How CrossFit Training Helps Special Needs Adults Build a Foundation for Life

September 11, 2023 by
Photo Credit: Jessica Escorza
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There are some cool things about CrossFit. Big lifts under the coliseum lights, PRs in your affiliate during the Open, and the day you learn a complex skill you’ve been training.

There are things even more straightforward about the joy of CrossFit that we breeze over every day, but not at Agape Village. 

A program for adults with special needs age 18 and up in Santa Clarita, CA, Agape Village has embraced fitness as not just a way to teach their students to be healthy but to better understand the world around them.

It is the brainchild of Jessica Escorza and Tim Smith, former teachers from Trinity Classical Academy in the special needs department. Agape came out of necessity as Escorza noticed that there wasn’t anywhere nearby for special needs adults to go to after they graduated high school.

  • “We wanted to provide a place where once adults were done with school, they had a place to go where they are still engaged and challenged, learning different skills. There are not a lot of programs like this in Santa Clarita, and when you look at the surrounding area programs, you need to commute, leaving parents to figure out caregiver situations and respite workers.”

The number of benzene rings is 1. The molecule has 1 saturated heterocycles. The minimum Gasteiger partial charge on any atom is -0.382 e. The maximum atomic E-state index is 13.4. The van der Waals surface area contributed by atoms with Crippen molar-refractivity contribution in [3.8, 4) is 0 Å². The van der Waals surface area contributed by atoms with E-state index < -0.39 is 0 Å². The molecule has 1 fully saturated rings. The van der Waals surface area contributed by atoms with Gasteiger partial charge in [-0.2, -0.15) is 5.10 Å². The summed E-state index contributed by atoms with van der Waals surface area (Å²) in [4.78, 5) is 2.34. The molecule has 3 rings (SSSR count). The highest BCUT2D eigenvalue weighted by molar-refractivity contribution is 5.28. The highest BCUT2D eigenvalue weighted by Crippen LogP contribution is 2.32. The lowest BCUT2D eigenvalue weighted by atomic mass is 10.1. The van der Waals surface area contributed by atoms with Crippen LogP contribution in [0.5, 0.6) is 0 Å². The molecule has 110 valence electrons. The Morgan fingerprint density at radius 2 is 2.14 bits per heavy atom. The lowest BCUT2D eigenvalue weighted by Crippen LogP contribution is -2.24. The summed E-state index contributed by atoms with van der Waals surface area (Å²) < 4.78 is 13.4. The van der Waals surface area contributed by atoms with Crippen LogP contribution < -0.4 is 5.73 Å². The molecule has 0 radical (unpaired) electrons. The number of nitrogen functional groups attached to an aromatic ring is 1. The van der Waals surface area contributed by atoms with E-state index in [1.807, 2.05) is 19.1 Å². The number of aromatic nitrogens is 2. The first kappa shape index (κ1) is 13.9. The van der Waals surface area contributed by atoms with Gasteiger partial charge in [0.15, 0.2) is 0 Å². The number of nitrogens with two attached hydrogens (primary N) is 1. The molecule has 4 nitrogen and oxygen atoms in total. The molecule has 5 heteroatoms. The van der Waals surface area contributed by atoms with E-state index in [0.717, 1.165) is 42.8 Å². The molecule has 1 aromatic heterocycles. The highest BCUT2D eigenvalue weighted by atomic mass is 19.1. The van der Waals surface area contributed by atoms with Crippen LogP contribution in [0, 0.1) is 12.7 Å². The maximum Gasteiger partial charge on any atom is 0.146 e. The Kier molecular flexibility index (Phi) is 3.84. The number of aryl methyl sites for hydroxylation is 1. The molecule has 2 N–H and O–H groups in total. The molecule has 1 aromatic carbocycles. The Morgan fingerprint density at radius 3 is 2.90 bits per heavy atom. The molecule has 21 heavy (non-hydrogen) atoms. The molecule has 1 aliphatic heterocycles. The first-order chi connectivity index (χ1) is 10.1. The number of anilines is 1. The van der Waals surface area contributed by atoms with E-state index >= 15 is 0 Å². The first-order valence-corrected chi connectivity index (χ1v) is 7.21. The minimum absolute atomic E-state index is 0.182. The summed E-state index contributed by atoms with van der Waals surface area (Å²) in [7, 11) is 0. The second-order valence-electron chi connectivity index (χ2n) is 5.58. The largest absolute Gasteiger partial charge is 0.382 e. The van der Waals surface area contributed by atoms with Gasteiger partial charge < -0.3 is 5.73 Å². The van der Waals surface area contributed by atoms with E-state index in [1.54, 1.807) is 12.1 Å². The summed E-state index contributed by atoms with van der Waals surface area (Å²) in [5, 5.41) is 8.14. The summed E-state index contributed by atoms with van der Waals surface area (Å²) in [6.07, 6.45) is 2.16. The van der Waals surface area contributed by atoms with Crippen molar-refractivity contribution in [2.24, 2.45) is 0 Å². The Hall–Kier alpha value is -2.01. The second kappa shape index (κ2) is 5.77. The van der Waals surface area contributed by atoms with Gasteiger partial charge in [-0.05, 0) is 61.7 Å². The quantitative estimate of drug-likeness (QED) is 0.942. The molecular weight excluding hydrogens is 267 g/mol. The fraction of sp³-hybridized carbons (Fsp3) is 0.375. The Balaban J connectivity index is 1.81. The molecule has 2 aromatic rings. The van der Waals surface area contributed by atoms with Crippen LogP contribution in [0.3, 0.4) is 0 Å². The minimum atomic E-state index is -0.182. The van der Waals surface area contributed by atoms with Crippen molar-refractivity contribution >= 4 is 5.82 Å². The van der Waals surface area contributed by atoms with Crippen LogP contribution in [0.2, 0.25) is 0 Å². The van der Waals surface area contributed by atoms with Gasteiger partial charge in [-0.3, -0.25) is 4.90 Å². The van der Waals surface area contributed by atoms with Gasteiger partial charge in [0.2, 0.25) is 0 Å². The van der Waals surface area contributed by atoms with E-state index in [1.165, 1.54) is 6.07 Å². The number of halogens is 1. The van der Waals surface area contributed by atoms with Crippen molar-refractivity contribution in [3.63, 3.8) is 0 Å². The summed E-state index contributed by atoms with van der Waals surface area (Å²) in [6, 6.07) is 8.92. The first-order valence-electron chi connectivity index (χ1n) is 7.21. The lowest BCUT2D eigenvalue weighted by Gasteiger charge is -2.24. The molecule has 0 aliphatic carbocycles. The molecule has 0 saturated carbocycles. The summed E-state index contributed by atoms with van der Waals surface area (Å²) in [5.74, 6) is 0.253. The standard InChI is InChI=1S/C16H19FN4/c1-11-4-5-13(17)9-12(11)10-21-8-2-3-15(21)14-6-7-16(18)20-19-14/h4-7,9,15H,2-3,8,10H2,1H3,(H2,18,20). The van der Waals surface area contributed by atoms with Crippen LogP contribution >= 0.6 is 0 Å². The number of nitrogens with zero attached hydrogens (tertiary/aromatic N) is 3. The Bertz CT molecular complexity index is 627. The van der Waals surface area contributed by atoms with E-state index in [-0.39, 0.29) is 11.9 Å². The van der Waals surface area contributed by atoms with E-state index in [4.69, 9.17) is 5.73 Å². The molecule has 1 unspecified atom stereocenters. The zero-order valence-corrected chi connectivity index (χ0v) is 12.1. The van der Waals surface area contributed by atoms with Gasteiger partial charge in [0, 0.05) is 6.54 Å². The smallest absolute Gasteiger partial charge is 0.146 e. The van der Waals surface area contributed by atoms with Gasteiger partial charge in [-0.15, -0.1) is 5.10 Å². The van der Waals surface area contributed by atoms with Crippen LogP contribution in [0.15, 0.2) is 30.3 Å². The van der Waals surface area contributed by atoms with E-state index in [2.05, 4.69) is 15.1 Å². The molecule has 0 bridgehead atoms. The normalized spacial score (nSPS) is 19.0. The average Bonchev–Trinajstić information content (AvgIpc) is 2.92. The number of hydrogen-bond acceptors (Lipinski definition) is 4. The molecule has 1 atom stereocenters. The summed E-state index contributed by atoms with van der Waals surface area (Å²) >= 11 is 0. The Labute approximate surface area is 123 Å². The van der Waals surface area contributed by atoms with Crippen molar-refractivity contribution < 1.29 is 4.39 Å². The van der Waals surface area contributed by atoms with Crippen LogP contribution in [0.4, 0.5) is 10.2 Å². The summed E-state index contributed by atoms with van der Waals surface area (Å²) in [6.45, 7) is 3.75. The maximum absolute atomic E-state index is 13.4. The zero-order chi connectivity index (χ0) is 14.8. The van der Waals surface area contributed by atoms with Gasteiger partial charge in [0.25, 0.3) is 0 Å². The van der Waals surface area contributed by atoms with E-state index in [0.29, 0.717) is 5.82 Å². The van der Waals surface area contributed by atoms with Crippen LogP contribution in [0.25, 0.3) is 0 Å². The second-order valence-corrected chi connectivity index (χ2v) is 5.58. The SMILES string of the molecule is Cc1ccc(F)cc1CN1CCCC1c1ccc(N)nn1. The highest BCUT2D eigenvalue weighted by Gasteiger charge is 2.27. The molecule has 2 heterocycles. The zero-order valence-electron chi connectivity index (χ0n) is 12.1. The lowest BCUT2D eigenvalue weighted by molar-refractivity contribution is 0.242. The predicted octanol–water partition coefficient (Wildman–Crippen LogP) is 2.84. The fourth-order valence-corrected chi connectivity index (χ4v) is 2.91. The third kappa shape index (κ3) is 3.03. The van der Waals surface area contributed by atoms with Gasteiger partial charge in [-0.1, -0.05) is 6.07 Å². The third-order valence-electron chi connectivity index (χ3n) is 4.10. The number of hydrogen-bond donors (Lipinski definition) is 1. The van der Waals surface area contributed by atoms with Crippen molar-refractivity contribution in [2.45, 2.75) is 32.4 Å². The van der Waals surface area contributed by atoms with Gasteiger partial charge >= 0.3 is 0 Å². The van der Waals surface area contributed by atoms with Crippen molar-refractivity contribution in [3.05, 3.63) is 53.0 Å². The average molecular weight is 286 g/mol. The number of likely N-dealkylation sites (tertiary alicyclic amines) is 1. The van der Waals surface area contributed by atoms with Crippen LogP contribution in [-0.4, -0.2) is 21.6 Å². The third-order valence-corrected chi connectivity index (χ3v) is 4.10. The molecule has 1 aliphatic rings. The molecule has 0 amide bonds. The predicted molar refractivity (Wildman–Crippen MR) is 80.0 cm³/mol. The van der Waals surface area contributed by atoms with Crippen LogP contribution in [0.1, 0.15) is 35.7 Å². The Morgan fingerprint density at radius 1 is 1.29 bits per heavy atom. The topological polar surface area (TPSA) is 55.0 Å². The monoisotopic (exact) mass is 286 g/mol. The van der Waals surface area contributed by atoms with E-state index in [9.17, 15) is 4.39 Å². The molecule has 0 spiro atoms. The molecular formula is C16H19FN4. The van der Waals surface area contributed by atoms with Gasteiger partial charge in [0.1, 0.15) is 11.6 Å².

Agape offers many services, including social, vocational, and functional living skills. Their goal is to provide the tools necessary for individuals to build their confidence and gain valuable skills in a supportive environment. The service Escorza is especially passionate about is adaptive fitness.

She started focusing on teaching fitness early on in her career:

  • “I got my foot in the door with adaptive fitness when I taught at Trinity and realized how much I loved it.”

After getting her degree in special education from Point Loma, Escorza started teaching at Trinity. Escorza wanted to do more because it’s challenging to incorporate fitness into the lives of special needs adults.

  • “For special needs fitness, a PE teacher often does assessments, just checking flexibility, jumping ability, and that you’re growing, etc. It’s not a structured workout for anyone.”
  • “I got free rein from our principal and was told I could build a program or design a fitness class, and we started working out at a facility near the school, which ran CrossFit-style workouts. I knew the guy who ran it, and three days a week, we would walk over from Trinity and do workouts there.”

Seeing her students in a fitness environment made Escorza think bigger. 

  • “A light bulb went off in my head where I thought, as often as I go to a gym, I never see special needs adults or people with disabilities working out.” 

She wanted to change this.

With Agape being a program for adults, the goal was to integrate them into different phases of life. They participate in volunteer and working programs to learn job and life skills, and Escorza knew fitness skills and health knowledge needed to be added in.